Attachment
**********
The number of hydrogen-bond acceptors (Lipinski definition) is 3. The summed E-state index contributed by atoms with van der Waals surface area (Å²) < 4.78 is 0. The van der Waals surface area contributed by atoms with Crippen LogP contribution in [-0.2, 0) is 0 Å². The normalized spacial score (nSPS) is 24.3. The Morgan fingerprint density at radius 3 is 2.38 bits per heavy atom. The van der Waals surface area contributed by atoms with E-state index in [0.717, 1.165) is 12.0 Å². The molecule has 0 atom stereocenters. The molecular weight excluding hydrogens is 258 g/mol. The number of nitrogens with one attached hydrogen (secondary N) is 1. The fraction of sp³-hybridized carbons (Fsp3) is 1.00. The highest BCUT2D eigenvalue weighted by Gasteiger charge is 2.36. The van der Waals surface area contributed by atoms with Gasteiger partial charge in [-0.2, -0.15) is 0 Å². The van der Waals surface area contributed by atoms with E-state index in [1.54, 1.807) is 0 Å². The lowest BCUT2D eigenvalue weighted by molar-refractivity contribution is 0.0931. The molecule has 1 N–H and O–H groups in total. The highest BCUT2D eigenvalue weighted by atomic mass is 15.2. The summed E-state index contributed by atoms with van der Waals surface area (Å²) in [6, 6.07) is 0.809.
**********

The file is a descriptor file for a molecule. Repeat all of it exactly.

The number of hydrogen-bond acceptors (Lipinski definition) is 3. The summed E-state index contributed by atoms with van der Waals surface area (Å²) < 4.78 is 0. The van der Waals surface area contributed by atoms with Crippen LogP contribution in [-0.2, 0) is 0 Å². The normalized spacial score (nSPS) is 24.3. The Morgan fingerprint density at radius 3 is 2.38 bits per heavy atom. The van der Waals surface area contributed by atoms with E-state index in [0.717, 1.165) is 12.0 Å². The molecule has 0 atom stereocenters. The molecular weight excluding hydrogens is 258 g/mol. The number of nitrogens with one attached hydrogen (secondary N) is 1. The fraction of sp³-hybridized carbons (Fsp3) is 1.00. The highest BCUT2D eigenvalue weighted by Gasteiger charge is 2.36. The van der Waals surface area contributed by atoms with Gasteiger partial charge in [-0.2, -0.15) is 0 Å². The van der Waals surface area contributed by atoms with E-state index in [1.54, 1.807) is 0 Å². The lowest BCUT2D eigenvalue weighted by molar-refractivity contribution is 0.0931. The molecule has 1 N–H and O–H groups in total. The highest BCUT2D eigenvalue weighted by atomic mass is 15.2. The summed E-state index contributed by atoms with van der Waals surface area (Å²) in [6, 6.07) is 0.809.